When he’s not traveling across the country and performing onstage with his renowned Grammy Award-winning Americana act Steep Canyon Rangers, singer/guitarist Woody Platt finds himself fly-fishing in the ancient rivers and streams near his home in Western North Carolina.
“Fly fishermen tend to really respect the environment and respect the game they catch. When you catch a fish, it’s almost always a catch-and-release situation,” Platt said. “And you learn as a fly fisherman to be in tune with the way a river moves and flows — where the water stacks up and slows down, how the fish orient themselves in the water.” With his home situated in the East Fork Valley at the headwaters of the French Broad River, Platt and his family often find themselves traversing the picturesque landscape and immersing themselves in the nearby waters. “We finally found this place on the river, but the riverbanks were massively eroded from big pasture farming practices in the past, where people would actually shift the river and destroy its natural flow,” Platt said. “So, all of these switch backs and channels were created that ultimately affected the riverbanks and disrupted the ecosystem with these large sediment deposits.” Feeling a deep sense of urgency and social responsibility, Platt teamed up with Conserving Carolina, a nonprofit organization based in Hendersonville, which aims to protect land and water sources in Southern Appalachia.
“With the help of Conserving Carolina, we were able to apply for and receive a grant from the North Carolina Clean Water Management fund,” Platt said. “We used the grant to return that portion of the French Broad back to its natural state, where we can once again provide a good habitat and stable riverbanks for native fish, hellbenders and other species that live and thrive in these waters.” Alongside Conserving Carolina, Platt and his family are continuing their work on other regional river projects with the help of private donations and other local organizations. Though the work to conserve our local land and waters is seemingly never-ending, each project completed and volunteer added is another step towards the protection and preservation of our natural resources here in Western North Carolina. “We’ve learned a lot and we really enjoy being part of these projects,” Platt said. “Once you put a decent amount of money and effort into a project, it makes sense to continue to work in that area — it makes me really happy to see the positive impact we can have on these precious ecosystems.”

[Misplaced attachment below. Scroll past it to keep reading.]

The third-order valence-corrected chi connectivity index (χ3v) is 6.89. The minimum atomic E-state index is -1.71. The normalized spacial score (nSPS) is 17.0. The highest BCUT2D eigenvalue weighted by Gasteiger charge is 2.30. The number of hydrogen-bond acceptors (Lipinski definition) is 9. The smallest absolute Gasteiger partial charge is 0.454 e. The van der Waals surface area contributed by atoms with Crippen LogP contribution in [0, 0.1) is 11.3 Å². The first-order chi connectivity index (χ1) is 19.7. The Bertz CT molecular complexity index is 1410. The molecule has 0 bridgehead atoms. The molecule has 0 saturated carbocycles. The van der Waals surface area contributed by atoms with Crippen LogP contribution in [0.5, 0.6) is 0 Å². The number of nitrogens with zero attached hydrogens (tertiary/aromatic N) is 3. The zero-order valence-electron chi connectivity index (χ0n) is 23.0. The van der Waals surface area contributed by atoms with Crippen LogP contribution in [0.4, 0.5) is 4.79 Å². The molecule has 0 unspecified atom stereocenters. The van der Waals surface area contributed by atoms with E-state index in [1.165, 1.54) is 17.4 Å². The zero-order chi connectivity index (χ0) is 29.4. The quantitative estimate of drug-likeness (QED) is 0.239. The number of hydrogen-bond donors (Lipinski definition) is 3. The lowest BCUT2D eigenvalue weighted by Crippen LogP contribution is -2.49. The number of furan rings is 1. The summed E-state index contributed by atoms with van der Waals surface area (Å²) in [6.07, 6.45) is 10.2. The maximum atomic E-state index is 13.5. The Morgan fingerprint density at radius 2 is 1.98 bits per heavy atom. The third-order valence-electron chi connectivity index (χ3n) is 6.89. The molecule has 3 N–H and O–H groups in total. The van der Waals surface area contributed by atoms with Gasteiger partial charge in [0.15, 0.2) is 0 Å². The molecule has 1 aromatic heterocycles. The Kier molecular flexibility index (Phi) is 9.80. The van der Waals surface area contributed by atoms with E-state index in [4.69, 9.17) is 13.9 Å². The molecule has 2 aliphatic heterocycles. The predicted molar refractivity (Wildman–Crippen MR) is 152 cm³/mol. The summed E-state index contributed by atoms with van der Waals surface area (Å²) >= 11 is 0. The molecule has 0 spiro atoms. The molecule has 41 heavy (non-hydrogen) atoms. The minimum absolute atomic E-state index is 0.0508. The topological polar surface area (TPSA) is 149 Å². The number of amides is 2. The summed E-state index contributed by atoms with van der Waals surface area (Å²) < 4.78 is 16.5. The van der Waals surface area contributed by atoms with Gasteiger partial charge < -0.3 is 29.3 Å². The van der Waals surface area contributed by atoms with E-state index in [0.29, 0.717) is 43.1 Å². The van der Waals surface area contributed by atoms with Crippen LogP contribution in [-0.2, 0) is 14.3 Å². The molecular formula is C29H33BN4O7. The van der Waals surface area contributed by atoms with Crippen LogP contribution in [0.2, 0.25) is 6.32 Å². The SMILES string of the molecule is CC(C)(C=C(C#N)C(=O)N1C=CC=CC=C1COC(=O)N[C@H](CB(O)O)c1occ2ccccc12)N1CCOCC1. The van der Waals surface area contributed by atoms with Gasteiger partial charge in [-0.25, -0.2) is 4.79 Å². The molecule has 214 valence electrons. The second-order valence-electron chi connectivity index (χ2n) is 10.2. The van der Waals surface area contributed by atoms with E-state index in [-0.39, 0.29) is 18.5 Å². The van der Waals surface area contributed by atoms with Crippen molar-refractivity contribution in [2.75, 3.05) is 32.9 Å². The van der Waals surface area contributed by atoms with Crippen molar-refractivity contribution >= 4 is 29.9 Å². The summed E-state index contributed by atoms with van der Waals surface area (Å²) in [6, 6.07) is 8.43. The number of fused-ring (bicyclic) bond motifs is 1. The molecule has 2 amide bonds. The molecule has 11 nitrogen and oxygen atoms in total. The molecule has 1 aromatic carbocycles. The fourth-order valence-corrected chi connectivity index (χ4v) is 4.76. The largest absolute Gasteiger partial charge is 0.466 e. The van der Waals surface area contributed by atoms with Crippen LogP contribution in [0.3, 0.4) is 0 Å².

And each time Platt finds himself thigh-deep in a river or stream somewhere, he can’t help but be truly grateful for the experience of complete immersion in the splendor of Mother Nature. “As a touring musician, I’m typically ‘on the go’ all the time. I don’t get to relax a whole lot and I don’t slow down, at least not until I get into a stream,” Platt said. “The river is a good place for me to slow down, to stand in the moving waters and simply listen to the sound of the stream pushing over the rocks — it’s the sound of beautiful music being made.”
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